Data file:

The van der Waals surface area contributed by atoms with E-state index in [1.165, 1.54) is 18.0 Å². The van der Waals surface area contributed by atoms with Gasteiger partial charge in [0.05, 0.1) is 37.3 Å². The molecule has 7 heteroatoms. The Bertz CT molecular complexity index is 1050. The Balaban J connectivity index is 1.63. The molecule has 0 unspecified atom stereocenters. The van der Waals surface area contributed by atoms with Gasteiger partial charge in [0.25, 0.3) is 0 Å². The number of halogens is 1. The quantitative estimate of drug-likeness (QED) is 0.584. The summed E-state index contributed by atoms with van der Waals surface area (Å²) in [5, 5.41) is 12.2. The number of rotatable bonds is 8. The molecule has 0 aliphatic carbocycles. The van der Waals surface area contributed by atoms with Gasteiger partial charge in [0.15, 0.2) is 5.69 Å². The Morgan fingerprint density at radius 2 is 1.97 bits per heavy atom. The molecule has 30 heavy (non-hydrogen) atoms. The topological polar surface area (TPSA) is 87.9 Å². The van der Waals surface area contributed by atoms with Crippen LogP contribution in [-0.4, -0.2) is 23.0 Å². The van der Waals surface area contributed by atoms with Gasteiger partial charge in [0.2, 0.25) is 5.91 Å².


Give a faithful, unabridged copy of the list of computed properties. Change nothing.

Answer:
The van der Waals surface area contributed by atoms with E-state index in [1.165, 1.54) is 18.0 Å². The van der Waals surface area contributed by atoms with Gasteiger partial charge in [0.05, 0.1) is 37.3 Å². The molecule has 7 heteroatoms. The Bertz CT molecular complexity index is 1050. The Balaban J connectivity index is 1.63. The molecule has 0 unspecified atom stereocenters. The van der Waals surface area contributed by atoms with Gasteiger partial charge in [0.25, 0.3) is 0 Å². The number of halogens is 1. The quantitative estimate of drug-likeness (QED) is 0.584. The summed E-state index contributed by atoms with van der Waals surface area (Å²) in [5, 5.41) is 12.2. The number of rotatable bonds is 8. The molecule has 0 aliphatic carbocycles. The van der Waals surface area contributed by atoms with Gasteiger partial charge in [0.15, 0.2) is 5.69 Å². The Morgan fingerprint density at radius 2 is 1.97 bits per heavy atom. The molecule has 30 heavy (non-hydrogen) atoms. The topological polar surface area (TPSA) is 87.9 Å². The van der Waals surface area contributed by atoms with Crippen LogP contribution in [-0.4, -0.2) is 23.0 Å². The van der Waals surface area contributed by atoms with Gasteiger partial charge in [0.2, 0.25) is 5.91 Å².